Will The WRC Ever Go Fully Electric?
Is there any potential that the WRC could go fully electric in the future? Find out why or why not below.
It’s been reported that the current deal between the WRC and Compact Dynamics has been extended to 2027. Meaning the WRC will continue to use hybrid engines until the end of the 2027 season. Giving the WRC just about 3 years to decide their next move as a result. Could their next move be to go fully electric? It’s possible but highly unlikely. It’s unlikely for multiple reasons. I’ll explore some of those reasons in a minute, but first, let’s look at why this could happen.
Why The WRC Could Go Electric
Simply put, going electric seems to be the way of the future and what the FIA is interested in. However, that’s about where the good reasons end. The FIA will likely have interest in the WRC going fully electric as most of their championships are going down that route, or another environmentally friendly route. However, most of the FIA’s championships that are doing that take place on a closed course.
Why The WRC Probably Won’t Go Electric
Buckle up because this is about to be long. The WRC likely won’t go electric, for a multitude of reasons. Including battery range, safety and most importantly it doesn’t make sense. Let me break each of those down further.
The total kilometres of stages on a single day would require more than just a single battery charge from an electric car. So why not just charge them at service? That’s not the issue, the issue is how long they take to charge. To fully recharge the battery or batteries would take more than 30 to 45 minutes. So why not up the service times? If only it were that simple, the WRC can only close roads for a set amount of time, expanding the service times would push the entire second half of the day back. Something the WRC likely wouldn’t be keen on doing.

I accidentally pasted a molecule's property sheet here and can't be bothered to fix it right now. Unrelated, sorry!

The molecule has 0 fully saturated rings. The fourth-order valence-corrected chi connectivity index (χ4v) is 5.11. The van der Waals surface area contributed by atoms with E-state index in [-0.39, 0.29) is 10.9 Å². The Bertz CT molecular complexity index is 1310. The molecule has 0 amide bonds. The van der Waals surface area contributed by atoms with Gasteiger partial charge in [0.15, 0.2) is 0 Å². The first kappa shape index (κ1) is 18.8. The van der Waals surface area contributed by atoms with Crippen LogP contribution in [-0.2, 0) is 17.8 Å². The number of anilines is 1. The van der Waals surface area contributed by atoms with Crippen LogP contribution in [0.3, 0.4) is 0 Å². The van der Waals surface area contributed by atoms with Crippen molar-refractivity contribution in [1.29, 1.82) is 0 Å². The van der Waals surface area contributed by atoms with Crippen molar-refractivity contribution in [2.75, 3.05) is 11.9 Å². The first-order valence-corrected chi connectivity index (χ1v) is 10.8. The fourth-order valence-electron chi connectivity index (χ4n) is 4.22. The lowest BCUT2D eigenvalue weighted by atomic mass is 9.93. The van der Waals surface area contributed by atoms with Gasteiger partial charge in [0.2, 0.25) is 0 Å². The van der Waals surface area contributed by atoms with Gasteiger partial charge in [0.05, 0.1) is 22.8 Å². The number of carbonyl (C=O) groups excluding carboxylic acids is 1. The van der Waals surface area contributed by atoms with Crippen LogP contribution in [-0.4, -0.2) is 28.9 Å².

One of the biggest things the FIA and WRC promoter will have to look at with electric vehicles is safety. Not necessarily the safety of competitors, but the safety of fans and spectators. Take a look at EKO Acropolis Rally Greece there were many instances of spectators on the stage throughout the event. The WRC and event Marshalls can’t control every spectator nor sit on every corner of a stage. For this reason, rally cars need to make some loud noise. This is something electric cars don’t make a lot of, they sound like quiet vacuum cleaners. Something you probably wouldn’t hear until it was right behind you. The WRC can’t run the risk of somebody being on stage or in a bad spot and getting hit by a car. There are rules for spectators, yes, but that doesn’t always stop people from doing what they want. Electric cars work on closed courses but on an open course where spectators are right beside the road may not be the safest idea.
It Doesn’t Make Sense
The WRC going electric just doesn’t make sense at the end of the day. It would be a venture that would end the WRC. Sure there are some electric series that work, and then there are some that fail. The WRC promoter is seeing this firsthand with the World RX. A championship that is losing fans and slowly dying out. The WRC can’t risk the same happening to the championship. It’s not worth it for the championship to take the risk. It’s a coin toss of if it’ll work or if it’ll fail miserably.
The WRC Needs To Focus On Other Things
Instead of focusing on a fully electric future the WRC first needs to get themselves into a good place. It’s no secret the WRC isn’t doing great currently. Having only three Rally1 teams and no new ones joining in the near future it seems. The WRC should focus on trying to attract new manufacturers and fans. Will bring fully electric bring new manufacturers? Maybe, will it bring new fans? Maybe. It’s all unknown, there’s a 50% chance it will bring new manufacturers and fans and there’s a 50% chance it won’t. The WRC needs to stick with and grow what they have until they are in a comfortable enough spot to try a major change like becoming fully electric.